Biofilm formation by each strain was assayed using a described method [22]. To start the biofilm formation assay, precultures of each bacterium stored at −80°C were grown in 10 mL of brain heart infusion (BHI) medium (Difco Laboratories, Detroit, MI, USA) for 24 h at 37°C to full growth. To evaluate biofilm formation in cocultures of Enterococcus spp. and oral Streptococcus spp., 20 μL of an enterococcal cell suspension and 20 μL of the other bacterial cell suspension were mixed in a well of a 96-well (flat-bottom) microtiter plate (Nunc A/S, Roskilde, Denmark), along with 160 μL of tryptic soy broth (without dextrose, supplemented with 0.25% sucrose; TSBS; Wako Pure Chemical Industries, Osaka, Japan), after coating the plates with whole saliva for 30 min at 37°C. To evaluate biofilm formation by single cultures, 20 μL of bacterial cell suspension and 180 μL of TSBS were added to each well. The plates were incubated at 37°C for 16 h under anaerobic conditions, and the liquid medium was removed. The wells were rinsed a second time with d-water, air-dried, and stained with 0.25% safranin for 15 min. After staining, the plates were rinsed with d-water to remove excess dye and then air-dried. The biofilm mass was dissolved with ethanol, and the stained biofilm was quantified by measuring the absorbance at 492 nm using a microplate reader (Sunrise Rainbow Thermo; Tecan Group, Männedorf, Switzerland). The pH of the supernatant was determined before and after culturing for 16 h.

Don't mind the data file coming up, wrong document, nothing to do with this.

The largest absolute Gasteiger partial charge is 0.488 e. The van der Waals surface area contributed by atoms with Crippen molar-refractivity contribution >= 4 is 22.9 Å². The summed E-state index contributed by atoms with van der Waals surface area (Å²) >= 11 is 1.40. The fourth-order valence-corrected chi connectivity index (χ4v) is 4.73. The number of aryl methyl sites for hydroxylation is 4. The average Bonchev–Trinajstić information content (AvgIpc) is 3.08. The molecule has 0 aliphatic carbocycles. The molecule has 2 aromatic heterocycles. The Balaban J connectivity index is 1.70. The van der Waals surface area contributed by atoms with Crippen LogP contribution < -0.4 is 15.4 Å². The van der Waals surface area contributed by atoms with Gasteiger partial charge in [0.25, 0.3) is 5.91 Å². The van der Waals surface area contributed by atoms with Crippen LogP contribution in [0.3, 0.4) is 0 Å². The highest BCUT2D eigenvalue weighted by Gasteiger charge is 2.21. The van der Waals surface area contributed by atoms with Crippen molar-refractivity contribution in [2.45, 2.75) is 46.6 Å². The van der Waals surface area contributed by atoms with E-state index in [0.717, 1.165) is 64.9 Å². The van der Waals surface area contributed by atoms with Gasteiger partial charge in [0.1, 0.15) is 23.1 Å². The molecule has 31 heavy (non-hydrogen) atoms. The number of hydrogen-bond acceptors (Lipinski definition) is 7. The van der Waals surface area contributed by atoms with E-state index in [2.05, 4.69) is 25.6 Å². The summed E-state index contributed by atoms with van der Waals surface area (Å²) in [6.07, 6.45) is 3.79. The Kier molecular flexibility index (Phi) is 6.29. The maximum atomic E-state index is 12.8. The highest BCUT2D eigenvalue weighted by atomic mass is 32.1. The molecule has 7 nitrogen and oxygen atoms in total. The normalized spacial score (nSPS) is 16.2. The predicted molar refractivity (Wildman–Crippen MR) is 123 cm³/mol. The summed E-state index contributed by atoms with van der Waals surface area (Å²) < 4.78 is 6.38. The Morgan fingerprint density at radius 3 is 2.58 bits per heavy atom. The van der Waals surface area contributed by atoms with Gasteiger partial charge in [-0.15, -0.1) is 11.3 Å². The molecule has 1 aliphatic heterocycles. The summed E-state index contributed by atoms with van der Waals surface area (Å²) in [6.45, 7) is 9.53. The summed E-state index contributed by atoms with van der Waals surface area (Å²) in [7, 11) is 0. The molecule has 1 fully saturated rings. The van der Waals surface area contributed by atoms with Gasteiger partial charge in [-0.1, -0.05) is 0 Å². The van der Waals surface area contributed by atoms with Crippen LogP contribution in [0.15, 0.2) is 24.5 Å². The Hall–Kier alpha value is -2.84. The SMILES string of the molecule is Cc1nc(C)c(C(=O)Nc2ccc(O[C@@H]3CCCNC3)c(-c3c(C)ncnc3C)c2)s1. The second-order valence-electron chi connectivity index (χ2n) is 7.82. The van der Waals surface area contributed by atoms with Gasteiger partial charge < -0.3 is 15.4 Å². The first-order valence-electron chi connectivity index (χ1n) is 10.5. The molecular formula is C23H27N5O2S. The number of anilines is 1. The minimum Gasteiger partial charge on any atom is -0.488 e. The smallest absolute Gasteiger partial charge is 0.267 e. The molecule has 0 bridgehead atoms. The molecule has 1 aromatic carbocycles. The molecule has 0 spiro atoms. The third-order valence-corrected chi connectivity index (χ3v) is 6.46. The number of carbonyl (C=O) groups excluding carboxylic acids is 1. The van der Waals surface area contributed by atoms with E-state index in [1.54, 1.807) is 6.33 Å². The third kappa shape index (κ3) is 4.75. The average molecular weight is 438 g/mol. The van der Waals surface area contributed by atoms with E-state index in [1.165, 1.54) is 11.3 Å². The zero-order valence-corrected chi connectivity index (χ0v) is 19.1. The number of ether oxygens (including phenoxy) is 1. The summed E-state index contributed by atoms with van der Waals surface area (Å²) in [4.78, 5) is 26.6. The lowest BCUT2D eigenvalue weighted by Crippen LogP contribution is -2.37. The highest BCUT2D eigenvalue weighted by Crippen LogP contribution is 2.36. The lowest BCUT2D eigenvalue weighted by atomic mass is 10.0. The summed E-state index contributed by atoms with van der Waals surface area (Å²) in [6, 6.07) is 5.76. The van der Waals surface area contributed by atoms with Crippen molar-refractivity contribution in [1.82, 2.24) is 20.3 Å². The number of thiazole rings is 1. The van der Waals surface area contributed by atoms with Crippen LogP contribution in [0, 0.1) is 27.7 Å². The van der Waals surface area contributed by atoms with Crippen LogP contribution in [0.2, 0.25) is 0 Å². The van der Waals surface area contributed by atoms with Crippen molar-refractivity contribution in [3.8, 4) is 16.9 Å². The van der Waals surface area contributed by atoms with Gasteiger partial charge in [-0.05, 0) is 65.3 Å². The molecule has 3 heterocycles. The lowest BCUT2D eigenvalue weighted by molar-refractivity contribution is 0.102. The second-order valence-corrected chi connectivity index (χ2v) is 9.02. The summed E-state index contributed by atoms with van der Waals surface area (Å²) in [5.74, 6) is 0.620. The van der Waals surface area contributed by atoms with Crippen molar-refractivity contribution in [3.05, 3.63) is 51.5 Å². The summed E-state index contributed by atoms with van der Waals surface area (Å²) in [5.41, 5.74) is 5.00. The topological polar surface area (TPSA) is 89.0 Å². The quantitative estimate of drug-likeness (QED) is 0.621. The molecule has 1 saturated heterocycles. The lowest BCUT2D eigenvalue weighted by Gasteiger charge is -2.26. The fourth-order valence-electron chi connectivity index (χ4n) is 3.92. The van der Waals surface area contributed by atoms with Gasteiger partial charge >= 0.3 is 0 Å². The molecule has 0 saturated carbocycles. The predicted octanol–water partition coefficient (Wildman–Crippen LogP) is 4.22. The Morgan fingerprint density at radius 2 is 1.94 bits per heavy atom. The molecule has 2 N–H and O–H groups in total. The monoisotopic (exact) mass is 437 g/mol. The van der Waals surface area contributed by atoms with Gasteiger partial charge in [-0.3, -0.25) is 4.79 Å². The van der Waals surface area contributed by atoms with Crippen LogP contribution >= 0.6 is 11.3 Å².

2.4. Determination of the Viable Bacterial Count

To evaluate the change in bacterial cell numbers in the biofilm formation assay, diluted supernatant of the reaction mixture was cultured on GAM (Nissui, Tokyo, Japan) agar plates containing 2.0% sucrose for enterococci or on GAM agar plates containing 2.0% sucrose and 0.2 units mL−1 bacitracin (Sigma, St. Louis, MO, USA) for mutans group streptococci. After a 24 to 48 h incubation at 37°C under anaerobic conditions, the viable bacteria were counted.

2.5. Reproducibility and Statistical Analysis

Each assay was performed in at least three wells per plate, and at least three independent replicates were performed. The differences in biofilm formation by the laboratory streptococcal strains between single cultures and dual cultures with the enterococcal strains were analyzed using the Kruskal-Wallis test. For paired comparisons of biofilm formation using clinical mutans streptococci and E. faecium WB2000, the Mann-Whitney test was used. Differences at the 0.05 level were considered statistically significant.

3. Results

3.1. Effect of E. faecium and E. faecalis on Streptococcal Biofilms

The biofilm formation analyses of single cultures showed that E. faecium WB2000 and JCM5804 and E. faecalis JCM5803 produced little biofilm (Figure 1, lines 1–3). The viridans group streptococci also made little or no biofilm, except for S. oralis ATCC 10557 (data not shown). The Enterococcus strains did not inhibit biofilm formation by S. oralis, and a mixture of the other viridans group strains and Enterococcus strains did not make a biofilm. S. mutans JCM5705 and Xc and S. sobrinus JCM5176 made biofilms in single cultures (Figure 1, lanes 4–6), and every Enterococcus strain inhibited this biofilm formation. In particular, the biofilm formation by S. mutans Xc and S. sobrinus JCM5176 was significantly inhibited .